Strategic Management and Entrepreneurship
Strategic Management Journal
Associate Program Chair
Strategic Management Society, Stakeholder Strategy IG
Carlson School of Management
University of Minnesota
321 19th Avenue South, Minneapolis MN 55455
Office: Rm 3-416
My research is at the intersection of organization theory and non-market strategy. Building on the notion that non-market activities may benefit firm performance, my work addresses the question of why firms engage in these activities, under which conditions might nonmarket activities benefit shareholders, and what may be the impact of firms' nonmarket actions on society separate from the impact on firms. My research contexts include both corporate social responsibility (CSR) activities and collective governance arrangements.
Peer Reviewed Journals
We examine the returns to specialization versus variety in corporate philanthropy. Acknowledging the theoretical rationale for both a specialist and a generalist approach to philanthropy, we took a question-driven, abductive approach and found a robust positive association between philanthropic variety and firm profitability for donations by large US public corporations from 2003 to 2011. This association held for variety across causes but not within causes, for non-local giving and for giving by diversified firms, and was weaker for firms whose donations faced greater scrutiny. These findings are consistent with a moral hazard explanation whereby firms take advantage of the relatively inelastic support for philanthropy within a cause area by strategically spreading their donations across a wide range of supporter interests, thus maximizing profits.
We explore transposition–bringing ideas from one context to a distant other context–as a mechanism for institutional change, and we study the conditions under which institutional actors successfully undertake it. Prior work on transposition has emphasized the paradox of embedded agency: actors embedded in a context may struggle to effect change because they lack exposure to fresh ideas. We complement this work by arguing that transposition is also subject to a paradox of peripheral influence: actors not embedded in a context, who may be a source of fresh ideas, can struggle to effect change because of their peripheral or outsider status. We suggest that these dual paradoxes can be overcome by actors who simultaneously have exposure to alternative institutional environments and are sufficiently embedded in the focal field to gain trust and buy-in from other decision makers. Such actors can both see the potential of new ideas and navigate their implementation successfully. We identify returnees from abroad, who have studied or worked elsewhere and then emigrated back to their home country, as one such type of actor. Using data on publicly listed Chinese companies from 2000 to 2012, we show that the presence on firms' boards of directors of returnees with relevant exposure abroad significantly raises firms' participation in corporate social responsibility, specifically in the form of making corporate donations. Supporting our theorizing about the two paradoxes, the effect of returnees is stronger when they or their board allies have greater exposure to foreign experience and greater embeddedness in the local context. The effect is also stronger when field conditions, such as insufficient economic development, present greater need for change.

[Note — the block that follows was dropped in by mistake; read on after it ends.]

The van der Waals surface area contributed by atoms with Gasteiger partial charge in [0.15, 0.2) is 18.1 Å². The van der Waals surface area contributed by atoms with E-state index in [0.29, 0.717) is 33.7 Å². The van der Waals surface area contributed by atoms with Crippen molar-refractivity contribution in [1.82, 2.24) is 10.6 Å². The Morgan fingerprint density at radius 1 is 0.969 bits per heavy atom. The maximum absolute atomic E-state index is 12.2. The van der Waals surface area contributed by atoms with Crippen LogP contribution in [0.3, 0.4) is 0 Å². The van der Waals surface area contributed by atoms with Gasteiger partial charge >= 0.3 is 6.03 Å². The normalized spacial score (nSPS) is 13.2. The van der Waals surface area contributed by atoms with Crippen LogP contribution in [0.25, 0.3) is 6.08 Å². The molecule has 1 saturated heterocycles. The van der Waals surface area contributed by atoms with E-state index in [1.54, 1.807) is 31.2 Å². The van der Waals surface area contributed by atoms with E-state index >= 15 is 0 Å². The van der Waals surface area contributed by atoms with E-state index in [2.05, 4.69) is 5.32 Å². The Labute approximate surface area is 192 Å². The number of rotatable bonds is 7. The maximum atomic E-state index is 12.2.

We connect two distinct streams of research on categories to study the role of within-category typicality in the context of legitimacy shocks. We argue that, following a legitimacy shock, member organizations of the tainted, focal category suffer equally, irrespective of their typicality. However, only the typical members of the newly favored, oppositional category benefit. Therefore, the effects of legitimacy shocks are asymmetrically influenced by typicality. We argue this pattern is the result of a two-stage process of categorization by audiences, whereby audiences prioritize distinctions between organizations in a newly favored category, and spend limited efforts considering distinctions in the tainted, focal category. We examine our theory in the context of the U.S. financial services industry, where four different kinds of organizations engage in competition: traditional commercial banks, community banks, single-bond credit unions, and multi-bond credit unions. Consistent with our theory, we show that both traditional commercial banks and community banks suffer in terms of deposit market share following the legitimacy shock of the 2007 financial crisis, but the relative gains to credit unions are strongest for single-bond credit unions.